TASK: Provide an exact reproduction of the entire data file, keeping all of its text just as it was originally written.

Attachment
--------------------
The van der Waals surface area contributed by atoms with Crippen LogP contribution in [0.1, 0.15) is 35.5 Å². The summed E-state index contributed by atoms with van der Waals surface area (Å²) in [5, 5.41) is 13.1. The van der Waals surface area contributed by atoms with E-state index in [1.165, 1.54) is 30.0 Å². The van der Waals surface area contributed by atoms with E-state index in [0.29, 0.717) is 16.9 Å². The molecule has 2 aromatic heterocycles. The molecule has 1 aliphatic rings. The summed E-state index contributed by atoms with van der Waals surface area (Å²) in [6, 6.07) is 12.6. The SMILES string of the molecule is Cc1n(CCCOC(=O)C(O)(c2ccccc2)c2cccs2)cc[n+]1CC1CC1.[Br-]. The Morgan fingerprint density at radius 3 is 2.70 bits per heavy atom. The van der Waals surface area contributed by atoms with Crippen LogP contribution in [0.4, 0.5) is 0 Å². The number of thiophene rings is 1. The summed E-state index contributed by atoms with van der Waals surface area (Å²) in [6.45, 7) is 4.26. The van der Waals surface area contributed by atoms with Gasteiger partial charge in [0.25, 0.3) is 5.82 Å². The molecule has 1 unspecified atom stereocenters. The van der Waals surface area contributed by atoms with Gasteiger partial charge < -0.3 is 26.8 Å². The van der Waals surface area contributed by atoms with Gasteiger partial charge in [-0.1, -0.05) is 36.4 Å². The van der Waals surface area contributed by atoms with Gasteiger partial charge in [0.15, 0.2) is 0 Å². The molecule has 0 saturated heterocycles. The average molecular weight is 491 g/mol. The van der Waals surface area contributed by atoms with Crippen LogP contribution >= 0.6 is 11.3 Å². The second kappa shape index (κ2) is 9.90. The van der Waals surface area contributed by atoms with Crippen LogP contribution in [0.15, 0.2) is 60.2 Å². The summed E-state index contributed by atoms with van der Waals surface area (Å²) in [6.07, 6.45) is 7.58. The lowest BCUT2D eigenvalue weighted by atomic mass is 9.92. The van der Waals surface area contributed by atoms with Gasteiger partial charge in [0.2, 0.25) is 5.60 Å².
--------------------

The van der Waals surface area contributed by atoms with Crippen LogP contribution in [0.1, 0.15) is 35.5 Å². The summed E-state index contributed by atoms with van der Waals surface area (Å²) in [5, 5.41) is 13.1. The van der Waals surface area contributed by atoms with E-state index in [1.165, 1.54) is 30.0 Å². The van der Waals surface area contributed by atoms with E-state index in [0.29, 0.717) is 16.9 Å². The molecule has 2 aromatic heterocycles. The molecule has 1 aliphatic rings. The summed E-state index contributed by atoms with van der Waals surface area (Å²) in [6, 6.07) is 12.6. The SMILES string of the molecule is Cc1n(CCCOC(=O)C(O)(c2ccccc2)c2cccs2)cc[n+]1CC1CC1.[Br-]. The Morgan fingerprint density at radius 3 is 2.70 bits per heavy atom. The van der Waals surface area contributed by atoms with Crippen LogP contribution in [0.4, 0.5) is 0 Å². The number of thiophene rings is 1. The summed E-state index contributed by atoms with van der Waals surface area (Å²) in [6.45, 7) is 4.26. The van der Waals surface area contributed by atoms with Gasteiger partial charge in [0.25, 0.3) is 5.82 Å². The molecule has 1 unspecified atom stereocenters. The van der Waals surface area contributed by atoms with Gasteiger partial charge < -0.3 is 26.8 Å². The van der Waals surface area contributed by atoms with Gasteiger partial charge in [-0.1, -0.05) is 36.4 Å². The van der Waals surface area contributed by atoms with Gasteiger partial charge in [0.15, 0.2) is 0 Å². The molecule has 0 saturated heterocycles. The average molecular weight is 491 g/mol. The van der Waals surface area contributed by atoms with Crippen LogP contribution >= 0.6 is 11.3 Å². The second kappa shape index (κ2) is 9.90. The van der Waals surface area contributed by atoms with Crippen LogP contribution in [0.15, 0.2) is 60.2 Å². The summed E-state index contributed by atoms with van der Waals surface area (Å²) in [6.07, 6.45) is 7.58. The lowest BCUT2D eigenvalue weighted by atomic mass is 9.92. The van der Waals surface area contributed by atoms with Gasteiger partial charge in [0.2, 0.25) is 5.60 Å².